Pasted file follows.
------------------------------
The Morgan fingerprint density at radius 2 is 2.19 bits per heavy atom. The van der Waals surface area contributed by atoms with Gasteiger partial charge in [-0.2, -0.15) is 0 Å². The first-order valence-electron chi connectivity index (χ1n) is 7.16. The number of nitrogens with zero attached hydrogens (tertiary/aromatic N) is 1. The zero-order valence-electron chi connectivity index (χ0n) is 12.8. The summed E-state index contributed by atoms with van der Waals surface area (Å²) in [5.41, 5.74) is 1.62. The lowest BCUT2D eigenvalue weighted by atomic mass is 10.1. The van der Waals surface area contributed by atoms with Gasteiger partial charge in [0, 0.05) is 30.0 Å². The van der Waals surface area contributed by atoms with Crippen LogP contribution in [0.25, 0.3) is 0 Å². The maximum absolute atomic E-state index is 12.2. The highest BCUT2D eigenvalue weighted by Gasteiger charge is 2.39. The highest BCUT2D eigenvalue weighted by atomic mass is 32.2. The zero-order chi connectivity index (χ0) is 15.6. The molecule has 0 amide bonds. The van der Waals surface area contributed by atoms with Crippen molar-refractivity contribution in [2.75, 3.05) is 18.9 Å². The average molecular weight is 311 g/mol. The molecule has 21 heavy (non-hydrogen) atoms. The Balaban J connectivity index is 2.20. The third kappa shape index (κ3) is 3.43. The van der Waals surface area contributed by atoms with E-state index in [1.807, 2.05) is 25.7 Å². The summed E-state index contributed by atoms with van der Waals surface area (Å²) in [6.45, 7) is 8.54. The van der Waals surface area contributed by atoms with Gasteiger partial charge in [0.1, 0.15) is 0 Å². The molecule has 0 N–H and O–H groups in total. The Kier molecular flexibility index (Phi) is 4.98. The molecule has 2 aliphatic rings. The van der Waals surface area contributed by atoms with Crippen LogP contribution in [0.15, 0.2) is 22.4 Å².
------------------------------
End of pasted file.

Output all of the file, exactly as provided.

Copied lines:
The Morgan fingerprint density at radius 2 is 2.19 bits per heavy atom. The van der Waals surface area contributed by atoms with Gasteiger partial charge in [-0.2, -0.15) is 0 Å². The first-order valence-electron chi connectivity index (χ1n) is 7.16. The number of nitrogens with zero attached hydrogens (tertiary/aromatic N) is 1. The zero-order valence-electron chi connectivity index (χ0n) is 12.8. The summed E-state index contributed by atoms with van der Waals surface area (Å²) in [5.41, 5.74) is 1.62. The lowest BCUT2D eigenvalue weighted by atomic mass is 10.1. The van der Waals surface area contributed by atoms with Gasteiger partial charge in [0, 0.05) is 30.0 Å². The van der Waals surface area contributed by atoms with Crippen LogP contribution in [0.25, 0.3) is 0 Å². The maximum absolute atomic E-state index is 12.2. The highest BCUT2D eigenvalue weighted by Gasteiger charge is 2.39. The highest BCUT2D eigenvalue weighted by atomic mass is 32.2. The zero-order chi connectivity index (χ0) is 15.6. The molecule has 0 amide bonds. The van der Waals surface area contributed by atoms with Crippen molar-refractivity contribution in [2.75, 3.05) is 18.9 Å². The average molecular weight is 311 g/mol. The molecule has 21 heavy (non-hydrogen) atoms. The Balaban J connectivity index is 2.20. The third kappa shape index (κ3) is 3.43. The van der Waals surface area contributed by atoms with E-state index in [1.807, 2.05) is 25.7 Å². The summed E-state index contributed by atoms with van der Waals surface area (Å²) in [6.45, 7) is 8.54. The van der Waals surface area contributed by atoms with Gasteiger partial charge in [0.1, 0.15) is 0 Å². The molecule has 0 N–H and O–H groups in total. The Kier molecular flexibility index (Phi) is 4.98. The molecule has 2 aliphatic rings. The van der Waals surface area contributed by atoms with Crippen LogP contribution in [0.15, 0.2) is 22.4 Å².